U.S. Weighs Doubling Leverage Standard for Biggest Banks (Bloomberg)
The standard would increase the amount of capital the lenders must hold to 6 percent of total assets, regardless of their risk, according to four people with knowledge of the talks. That’s twice the level set by global banking supervisors. … “The 3 percent was clearly inadequate, nothing really,” said Simon Johnson, an economics professor at the Massachusetts Institute of Technology and a former chief economist for the International Monetary Fund. “Going up to five or six will make the rule be worth something. Having a lot of capital is crucial for banks to be sound. The leverage ratio is a good safety tool because risk-weighting can be gamed by banks so easily.”
China steps back from severe cash crunch (FT)
China pulled back from the brink of a severe cash crunch on Friday, with money rates falling after reports that the People’s Bank of China, the central bank, had acted to alleviate market stresses. Nevertheless, interbank conditions remained tight and analysts said the PBoC would continue its hard line of recent days to compel financial institutions to pare back their leverage.
Sprint Beats Dish’s Latest Bid for Clearwire (DealBook)
Sprint Nextel raised its bid for Clearwire to $5 a share on Thursday, hoping to knock out a rival offer from Dish Network. The new offer, which values Clearwire at about $14 billion, is 47 percent higher than Sprint’s last proposal. It is also higher than Dish’s most recent bid of $4.40 a share.
Banks Race to Increase Salaries to Beat EU Bonus Caps (IBT)
Banks are racing to overhaul their remuneration structures by bumping up fixed salaries ahead of European Union-imposed bonus caps in 2015. According to a prominent employment partner at law firm Pinsent Masons, banks are stuck between having to overhaul remuneration procedures by a certain deadline but without concrete rules, which is likely to result in across-the-board increases in salary.
FAA to Relax Rules for Gadgets in Flight (WSJ)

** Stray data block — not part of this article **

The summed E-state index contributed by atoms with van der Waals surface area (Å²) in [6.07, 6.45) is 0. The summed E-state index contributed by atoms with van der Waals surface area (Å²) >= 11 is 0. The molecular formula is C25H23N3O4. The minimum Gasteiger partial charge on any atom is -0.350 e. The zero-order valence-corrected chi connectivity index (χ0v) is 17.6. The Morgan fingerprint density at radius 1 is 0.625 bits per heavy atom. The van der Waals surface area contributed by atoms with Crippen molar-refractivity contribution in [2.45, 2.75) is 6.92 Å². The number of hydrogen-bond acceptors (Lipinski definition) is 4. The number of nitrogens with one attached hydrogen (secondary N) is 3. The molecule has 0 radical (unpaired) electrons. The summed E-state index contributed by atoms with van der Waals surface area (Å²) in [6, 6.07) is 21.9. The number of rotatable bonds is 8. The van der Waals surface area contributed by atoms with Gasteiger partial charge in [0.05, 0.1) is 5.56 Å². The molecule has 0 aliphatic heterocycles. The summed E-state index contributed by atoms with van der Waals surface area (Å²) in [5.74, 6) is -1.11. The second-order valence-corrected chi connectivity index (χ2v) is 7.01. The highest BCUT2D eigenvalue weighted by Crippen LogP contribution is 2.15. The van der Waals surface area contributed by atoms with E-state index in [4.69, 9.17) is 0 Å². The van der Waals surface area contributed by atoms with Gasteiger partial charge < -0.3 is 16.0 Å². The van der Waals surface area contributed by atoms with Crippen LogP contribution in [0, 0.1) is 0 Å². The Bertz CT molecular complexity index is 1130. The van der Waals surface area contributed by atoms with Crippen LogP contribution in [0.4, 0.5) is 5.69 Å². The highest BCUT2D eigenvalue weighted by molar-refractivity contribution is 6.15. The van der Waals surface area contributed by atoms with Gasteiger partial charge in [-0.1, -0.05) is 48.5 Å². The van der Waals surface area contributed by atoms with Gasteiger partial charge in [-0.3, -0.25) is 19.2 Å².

The Federal Aviation Administration is expected to relax the ban on using some types of personal-electronic devices at low altitudes, allowing passengers leeway during taxiing and even takeoffs and landings, according to industry officials and draft recommendations prepared by a high-level advisory panel to the agency. For fliers, the new rules would likely mean an end to familiar admonitions to turn off and stow all electronic devices. Cellphone calls are expected to remain off limits, however.
War of words erupts after wedding guests gift bride ‘cheap and embarrassing’ food hamper containing marshmallow fluff and croutons
Kathy Mason from Hamilton, Ontario, and her boyfriend, who wished to remain anonymous, decided to create a food hamper for their friends’ same-sex marriage and packed it with a mix of ‘fun’ treats including pasta, olive oil, croutons, biscuits, Marshmallow Fluff and Sour Patch Kids. They attached a carefully worded card to the parcel which read: ‘Enjoy . . . Life is delicious.’ However, the European newlyweds were less than impressed with the gesture and contacted the couple the next day via text message to ask if they had the receipt so they could get the money back instead. … ‘You ate steak, chicken, booze, and a beautiful venue . . . If anything you should be embarrassed for being so cheap and embarrassing,’ the brides said in one message.
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